(Diego M. Radzinschi/ALM)

Shortly after becoming Winston & Strawn’s new managing partner in Silicon Valley earlier this year, Katherine Vidal said she was interested in wooing women and minority lateral candidates.

Vidal, who is a board member at ChIPs, an organization that works to further the cause of women in technology law, has now seen those efforts come to fruition. Shortly before Labor Day, Winston & Strawn welcomed two more female intellectual property litigators to its ranks in California.

Esha Bandyopadhyay, who joined Winston & Strawn from Redwood City, California-based IP boutique Turner Boyd, will be a partner at the firm and head of its litigation group in nearby Menlo Park. Meanwhile, Kirkland & Ellis partner Nimalka Wickramasekera has joined Winston & Strawn in Los Angeles.

Wickramasekera and Bandyopadhyay had built a medical device practice together at Kirkland before Bandyopadhyay left the firm for Turner Boyd in 2014, a move that Bandyopadhyay said stemmed from wanting to have more of a sense of ownership over her firm. Both litigators said their interest in Winston & Strawn was piqued by the news of Vidal’s arrival in April after 20 years at Fish & Richardson.

“I was intrigued, because I truly felt that Kathi would have stayed at Fish forever, and if Winston was able to get Kathi to leave Fish there had to be something special about the place,” said Bandyopadhyay (pictured right).

After Bandyopadhyay reached out to Vidal and spoke with other lawyers at the firm, she felt that while Winston & Strawn might provide the platform and have the resources of a large firm, it had also “somehow figured out how to retain a lot of what was appealing to me about a smaller place,” including mentorship and the involvement of younger lawyers in firm leadership.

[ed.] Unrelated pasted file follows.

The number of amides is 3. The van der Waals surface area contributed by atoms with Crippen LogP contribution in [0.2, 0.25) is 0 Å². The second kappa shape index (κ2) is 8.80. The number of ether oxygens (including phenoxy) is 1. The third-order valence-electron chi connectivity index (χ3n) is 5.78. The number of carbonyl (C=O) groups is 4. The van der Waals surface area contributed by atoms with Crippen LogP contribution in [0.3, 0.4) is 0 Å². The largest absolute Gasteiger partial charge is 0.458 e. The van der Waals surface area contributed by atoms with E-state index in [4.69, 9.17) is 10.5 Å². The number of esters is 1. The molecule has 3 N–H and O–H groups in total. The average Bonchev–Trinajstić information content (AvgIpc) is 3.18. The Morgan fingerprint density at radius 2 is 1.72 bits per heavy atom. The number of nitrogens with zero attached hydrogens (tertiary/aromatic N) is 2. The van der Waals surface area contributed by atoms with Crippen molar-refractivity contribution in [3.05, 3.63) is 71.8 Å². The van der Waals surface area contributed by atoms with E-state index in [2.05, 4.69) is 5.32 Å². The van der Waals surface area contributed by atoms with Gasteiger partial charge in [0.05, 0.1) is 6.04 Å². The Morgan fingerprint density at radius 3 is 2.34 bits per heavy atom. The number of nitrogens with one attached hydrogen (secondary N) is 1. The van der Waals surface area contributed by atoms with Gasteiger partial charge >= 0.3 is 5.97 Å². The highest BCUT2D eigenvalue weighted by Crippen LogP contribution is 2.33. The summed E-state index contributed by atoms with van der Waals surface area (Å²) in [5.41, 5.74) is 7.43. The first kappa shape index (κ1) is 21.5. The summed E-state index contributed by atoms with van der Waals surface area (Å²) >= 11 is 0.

Wickramasekera also reached out to Vidal after hearing about her new role at Winston & Strawn. She had been on the other side of the table from Fish & Richardson’s IP litigators many times over the years, and though she didn’t know Vidal well personally, “I knew the caliber of attorney she must be,” she said.

Their initial meeting almost went overtime because both were so enthusiastic, Wickramasekera said. Though she didn’t have any complaints about Kirkland, she came away from the conversation feeling excited about Winston & Strawn’s growth on the West Coast and the opportunity to work with a first-chair female trial lawyer.

Despite having enjoyed working together previously, Bandyopadhyay and Wickramasekera did not coordinate their moves, both said. Finding out that Bandyopadhyay was also interviewing with Winston & Strawn reinforced Wickramasekera’s belief that the firm was genuinely committed to hiring a diverse team in California.

“I found out that Esha was being wooed by Winston when Kathi was standing next to me at a cocktail reception and showed me her phone and it had Esha’s name in there,” said Wickramasekera (pictured right). “I almost squealed.”

Earlier this year, Winston & Strawn brought on patent litigation partner Michael Ruckheim, who followed Vidal from Fish & Richardson along with two associates. At the same time, Winston & Strawn also relocated corporate finance partner John Albers and litigator Keiyana Fordham to Silicon Valley from Chicago and Newark, New Jersey, respectively.

Winston & Strawn’s hiring spree has watched it add nine former partners from Chadbourne & Parke last month in the aftermath of the latter’s combination with Norton Rose Fulbright and bolt on a nine-partner team from McDermott Will & Emery in July. Winston & Strawn also entered the Dallas market earlier this year by adding 26 partners from nine different firms in the city.

The firm has also restructured some of its operations, shuttering offices in Beijing and Taipei, and watching a public finance group join Katten Muchin Rosenman. Winston & Strawn’s gross revenue was mostly flat in 2016, at $823 million, but that figure could rise this year.

Dan Webb, the firm’s co-executive chairman and one of The American Lawyer’s new Lifetime Achievers, helped secure for client Beef Products Inc. this summer a settlement of at least $177 million against The Walt Disney Co. over an ABC News report describing “pink slime” in ground beef.